It doesn’t necessarily mean that you should look at the easier stuff. This is probably something worth, you know, checking quarterly and trying to parse out and trying to see if you can change it because this summarizes so much activity from, you know, how you advertise and promote to engage people and how much they trust and how you do your intake and all of that stuff. And so, how you follow up, right? Like, if you’re not good at substantiating issues, you might need to retrain your team on like how to get that substantiation out. But, you know, if you’re hitting this kind of 50% or above, then you should feel like you’re pretty healthy and figure out what you’re doing well on. And if you’re not, I think you gotta dig in on it.

Nick: So, we had a great question in the chat, and Kristy, I’d love for you to weigh in on it. And the question is from Miguel. And the question is, would you recommend calculating substantiation based on reports selected for investigation or on all reports received? And he says, “No, we do the former as all reports may indicate duplicates or near duplicates. Thank you. And then, I’d also love you to talk about what does it mean when we have to educate/create more awareness in the face of a declining substantiation rate?”

Kristy: Okay. So, to the first question, I think when you have reports that you absolutely can’t do anything with, where they’re, you know, incoherent or there’s nothing that you could substantiate or not substantiate, I think it’s worthwhile to take those out of your calculations because what use are they, right? You can’t substantiate anything because they’re not helpful. Where you get the ability to make a decision where you can do some sort of investigation, even if it’s very, very light-level and being like, “No, our CEO isn’t a gorilla,” you know, I think that, like, that’s not true, I think that that, you know, you can count that. It’s you investigated, he’s not a gorilla. So, I think that that’s where that usefulness is. And what was the second question?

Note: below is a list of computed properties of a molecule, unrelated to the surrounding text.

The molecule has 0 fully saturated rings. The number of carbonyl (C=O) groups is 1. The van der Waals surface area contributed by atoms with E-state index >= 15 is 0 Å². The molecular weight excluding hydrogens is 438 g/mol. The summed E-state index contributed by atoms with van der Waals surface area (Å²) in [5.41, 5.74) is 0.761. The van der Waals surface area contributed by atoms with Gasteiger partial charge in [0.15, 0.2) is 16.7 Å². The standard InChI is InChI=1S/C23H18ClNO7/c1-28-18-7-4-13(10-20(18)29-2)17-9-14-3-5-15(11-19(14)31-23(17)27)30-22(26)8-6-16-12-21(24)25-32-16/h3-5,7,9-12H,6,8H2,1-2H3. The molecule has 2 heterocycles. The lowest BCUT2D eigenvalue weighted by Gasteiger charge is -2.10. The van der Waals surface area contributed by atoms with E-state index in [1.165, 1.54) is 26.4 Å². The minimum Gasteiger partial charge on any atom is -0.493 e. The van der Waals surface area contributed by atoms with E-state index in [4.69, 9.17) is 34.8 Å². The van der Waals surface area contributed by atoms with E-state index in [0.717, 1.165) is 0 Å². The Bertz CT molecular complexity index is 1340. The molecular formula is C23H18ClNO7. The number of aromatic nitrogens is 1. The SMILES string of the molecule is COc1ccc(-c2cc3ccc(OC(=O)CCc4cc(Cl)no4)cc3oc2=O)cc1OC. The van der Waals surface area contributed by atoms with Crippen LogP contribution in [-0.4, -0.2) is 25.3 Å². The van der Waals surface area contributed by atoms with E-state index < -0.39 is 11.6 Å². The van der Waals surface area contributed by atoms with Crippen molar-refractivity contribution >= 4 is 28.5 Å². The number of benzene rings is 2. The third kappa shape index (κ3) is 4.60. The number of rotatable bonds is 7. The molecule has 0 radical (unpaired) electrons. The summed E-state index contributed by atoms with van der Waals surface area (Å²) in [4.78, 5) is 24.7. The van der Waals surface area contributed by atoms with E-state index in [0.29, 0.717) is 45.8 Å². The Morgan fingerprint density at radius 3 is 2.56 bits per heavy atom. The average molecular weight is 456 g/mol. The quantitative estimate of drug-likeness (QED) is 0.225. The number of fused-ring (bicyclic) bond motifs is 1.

Nick: In the face of falling substantiation rates, does it mean or would you recommend that we have to educate and create more awareness? And if yes, what was different pre-pandemic?

Kristy: Face-to-face training, right, and the face-to-face conversations, especially with managers being able to…if you have manager talking points a lot of times with code of conduct or with rollouts of the new, you know, ethics and compliance week, whatever it is, if you have manager stand up meetings where you’re actually hearing from your manager, that’s very, very significant and very, very helpful. I think that, for me, call numbers are more important than substantiation rates because that shows awareness more than anything else that people are calling.

So, substantiation is important but I also think that… What you wanna look for is trends of things like the kind of calls that are malicious. If you’ve got a bunch of malicious calls or not good faith calls, that’s something to consider from a culture perspective and that’s maybe something that you need to consider. But in general, I think that numbers are more important than substantiation rates.